EA/SRA is heavily dependent on methods pertaining to candidate objects being inlined, however, the Inlining and EA/SRA compiling phases in HotSpot do not communicate to help each other. In the following example, the object "o" might escape or not depending on the inlining decision made for otherMethod.

public int conditionalEscape(boolean cond1) {
  MyPair o = new MyPair(/*p1=*/1, /*p2=*/2);
  return o.getP1(); 
Code Example 3: Scalar Replacement is prevented if inlining doesn’t happen.

If the Inlining phase decides to inline otherMethod and that method is reasonably big, then it is possible that getP1 will not be inlined – to prevent the body of conditionalEscape becoming too large. However, that decision will prevent the object from being scalar replaced, as the object will be considered to escape the method and because SRA depends on the inlining of getP1.

Control Flow Merges

The example below shows another limitation of the current EA implementation. Objects will not be scalar replaced if there is a merge point where it is undefined which object is referenced. In the example, there are references to object fields after the "if" where the used object could be either the one created before the "if" (when “cond” is false) or the one created inside the "if". Note that the Graal Compiler can perform scalar replacement in this case.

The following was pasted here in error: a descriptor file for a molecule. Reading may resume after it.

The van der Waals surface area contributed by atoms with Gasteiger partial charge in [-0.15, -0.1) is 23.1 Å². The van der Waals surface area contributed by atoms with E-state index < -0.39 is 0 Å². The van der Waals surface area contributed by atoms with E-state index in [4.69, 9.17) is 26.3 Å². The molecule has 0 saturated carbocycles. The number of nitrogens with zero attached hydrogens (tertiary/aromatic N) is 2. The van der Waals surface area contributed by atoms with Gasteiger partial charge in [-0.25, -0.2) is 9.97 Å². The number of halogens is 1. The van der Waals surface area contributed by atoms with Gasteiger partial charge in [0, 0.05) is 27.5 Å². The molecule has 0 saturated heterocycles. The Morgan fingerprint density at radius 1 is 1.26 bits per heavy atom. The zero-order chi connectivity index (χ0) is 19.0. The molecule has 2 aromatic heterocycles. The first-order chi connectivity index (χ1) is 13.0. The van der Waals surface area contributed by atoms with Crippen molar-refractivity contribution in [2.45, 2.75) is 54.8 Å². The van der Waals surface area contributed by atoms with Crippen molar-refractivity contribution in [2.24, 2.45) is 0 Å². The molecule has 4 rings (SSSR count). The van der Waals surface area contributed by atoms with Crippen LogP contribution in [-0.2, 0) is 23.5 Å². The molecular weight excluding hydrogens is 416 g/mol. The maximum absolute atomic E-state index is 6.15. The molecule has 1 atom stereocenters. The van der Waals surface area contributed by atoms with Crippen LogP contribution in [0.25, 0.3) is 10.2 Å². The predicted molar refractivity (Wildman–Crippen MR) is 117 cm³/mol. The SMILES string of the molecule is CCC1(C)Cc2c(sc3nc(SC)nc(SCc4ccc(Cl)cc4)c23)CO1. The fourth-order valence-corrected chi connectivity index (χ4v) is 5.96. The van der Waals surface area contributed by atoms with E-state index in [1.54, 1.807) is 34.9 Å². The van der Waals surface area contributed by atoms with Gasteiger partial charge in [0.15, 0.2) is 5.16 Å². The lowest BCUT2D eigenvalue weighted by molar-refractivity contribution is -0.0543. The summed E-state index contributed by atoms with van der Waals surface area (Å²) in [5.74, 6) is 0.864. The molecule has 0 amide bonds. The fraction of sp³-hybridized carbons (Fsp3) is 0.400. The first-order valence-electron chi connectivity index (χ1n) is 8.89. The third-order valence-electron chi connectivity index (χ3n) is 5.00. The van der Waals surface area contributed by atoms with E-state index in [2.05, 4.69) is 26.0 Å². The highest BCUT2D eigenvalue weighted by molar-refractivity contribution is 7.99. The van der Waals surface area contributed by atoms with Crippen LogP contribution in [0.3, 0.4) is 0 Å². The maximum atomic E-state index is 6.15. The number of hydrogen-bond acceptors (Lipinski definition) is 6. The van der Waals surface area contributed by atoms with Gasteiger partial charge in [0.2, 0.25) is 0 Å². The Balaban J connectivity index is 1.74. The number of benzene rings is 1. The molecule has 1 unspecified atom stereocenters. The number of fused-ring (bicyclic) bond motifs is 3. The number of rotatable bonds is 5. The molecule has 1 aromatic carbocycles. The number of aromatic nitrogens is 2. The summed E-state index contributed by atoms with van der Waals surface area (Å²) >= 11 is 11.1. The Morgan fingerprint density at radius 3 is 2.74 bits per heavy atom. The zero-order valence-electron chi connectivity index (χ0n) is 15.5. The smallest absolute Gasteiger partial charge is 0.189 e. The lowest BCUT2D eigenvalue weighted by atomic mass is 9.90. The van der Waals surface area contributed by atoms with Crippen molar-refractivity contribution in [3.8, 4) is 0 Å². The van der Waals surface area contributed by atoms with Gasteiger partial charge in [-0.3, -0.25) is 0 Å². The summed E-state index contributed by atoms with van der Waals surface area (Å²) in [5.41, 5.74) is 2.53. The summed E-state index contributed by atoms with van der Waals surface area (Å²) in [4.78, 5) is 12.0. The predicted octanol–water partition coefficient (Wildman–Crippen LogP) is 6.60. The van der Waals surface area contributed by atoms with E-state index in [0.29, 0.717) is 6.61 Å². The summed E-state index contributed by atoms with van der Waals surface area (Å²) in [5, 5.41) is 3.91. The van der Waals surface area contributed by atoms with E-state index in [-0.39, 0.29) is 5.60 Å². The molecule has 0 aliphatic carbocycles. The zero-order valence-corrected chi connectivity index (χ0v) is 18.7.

public int escapeAnalysisFails(bool cond, int x, int y) {
  MyPair o = new MyPair(/*p1=*/0,/*p2=*/0);

  if (cond) {
    o = new MyPair(x, y);

  return o.getP1(); 
Code Example 4: The object is not scalar replaced if it’s part of a control/data flow merge.

Re-use Stack Slots

Very often loops are used to perform cumulative computations for which intermediate results are stored in temporary objects. In such situations, we say that a result (i.e., an object) of an iteration carries over to the next iteration. When such a situation happens it seems that the compiler does not perform scalar-replacement on the object that is carried over across iterations. Consider the example below:

public int loopCarried(int x, int y) {
  MyPair r = new MyPair(/*p1=*/x, /*p2=*/y);

  for (int i=0; i<10000; i++) {
    MyPair a = new MyPair(i, i+1);
    MyPair b = new MyPair(i, i-1);
    MyPair t = r.sum(a).sum(b);
    r = t;

  return r.getP1() + r.getP2(); 
Code Example 5: Loop-carried temporary objects aren’t eliminated.

The copy of object "t" to "r" can be removed if only one object is used. Moreover, after Inlining and Scalar Replacement all the objects could be scalar replaced.

Interprocedural Analysis